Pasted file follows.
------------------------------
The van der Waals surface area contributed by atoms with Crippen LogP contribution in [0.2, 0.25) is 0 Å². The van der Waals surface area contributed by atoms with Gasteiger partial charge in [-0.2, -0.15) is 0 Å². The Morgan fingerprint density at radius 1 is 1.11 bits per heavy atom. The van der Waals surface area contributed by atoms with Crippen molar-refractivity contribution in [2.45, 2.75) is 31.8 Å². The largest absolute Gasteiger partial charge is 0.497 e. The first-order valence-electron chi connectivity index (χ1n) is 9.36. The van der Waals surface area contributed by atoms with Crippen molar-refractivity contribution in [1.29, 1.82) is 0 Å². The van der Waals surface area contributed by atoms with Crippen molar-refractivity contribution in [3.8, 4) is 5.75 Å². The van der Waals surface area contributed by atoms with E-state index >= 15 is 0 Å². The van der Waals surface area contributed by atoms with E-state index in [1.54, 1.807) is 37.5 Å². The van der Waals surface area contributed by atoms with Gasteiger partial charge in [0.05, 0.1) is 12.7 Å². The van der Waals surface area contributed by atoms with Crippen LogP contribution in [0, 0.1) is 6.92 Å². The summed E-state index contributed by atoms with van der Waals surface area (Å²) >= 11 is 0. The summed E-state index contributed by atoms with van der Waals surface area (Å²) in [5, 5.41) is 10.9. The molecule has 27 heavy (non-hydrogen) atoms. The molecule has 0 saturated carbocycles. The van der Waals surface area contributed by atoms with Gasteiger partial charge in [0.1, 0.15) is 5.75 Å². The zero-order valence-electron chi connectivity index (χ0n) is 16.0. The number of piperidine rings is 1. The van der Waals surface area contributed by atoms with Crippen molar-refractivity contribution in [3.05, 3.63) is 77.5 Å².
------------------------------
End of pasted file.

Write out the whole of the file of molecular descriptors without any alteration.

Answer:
The van der Waals surface area contributed by atoms with Crippen LogP contribution in [0.2, 0.25) is 0 Å². The van der Waals surface area contributed by atoms with Gasteiger partial charge in [-0.2, -0.15) is 0 Å². The Morgan fingerprint density at radius 1 is 1.11 bits per heavy atom. The van der Waals surface area contributed by atoms with Crippen molar-refractivity contribution in [2.45, 2.75) is 31.8 Å². The largest absolute Gasteiger partial charge is 0.497 e. The first-order valence-electron chi connectivity index (χ1n) is 9.36. The van der Waals surface area contributed by atoms with Crippen molar-refractivity contribution in [1.29, 1.82) is 0 Å². The van der Waals surface area contributed by atoms with Crippen molar-refractivity contribution in [3.8, 4) is 5.75 Å². The van der Waals surface area contributed by atoms with E-state index >= 15 is 0 Å². The van der Waals surface area contributed by atoms with E-state index in [1.54, 1.807) is 37.5 Å². The van der Waals surface area contributed by atoms with Gasteiger partial charge in [0.05, 0.1) is 12.7 Å². The van der Waals surface area contributed by atoms with Crippen LogP contribution in [0, 0.1) is 6.92 Å². The summed E-state index contributed by atoms with van der Waals surface area (Å²) >= 11 is 0. The summed E-state index contributed by atoms with van der Waals surface area (Å²) in [5, 5.41) is 10.9. The molecule has 27 heavy (non-hydrogen) atoms. The molecule has 0 saturated carbocycles. The van der Waals surface area contributed by atoms with Gasteiger partial charge in [0.1, 0.15) is 5.75 Å². The zero-order valence-electron chi connectivity index (χ0n) is 16.0. The number of piperidine rings is 1. The van der Waals surface area contributed by atoms with Crippen molar-refractivity contribution in [3.05, 3.63) is 77.5 Å².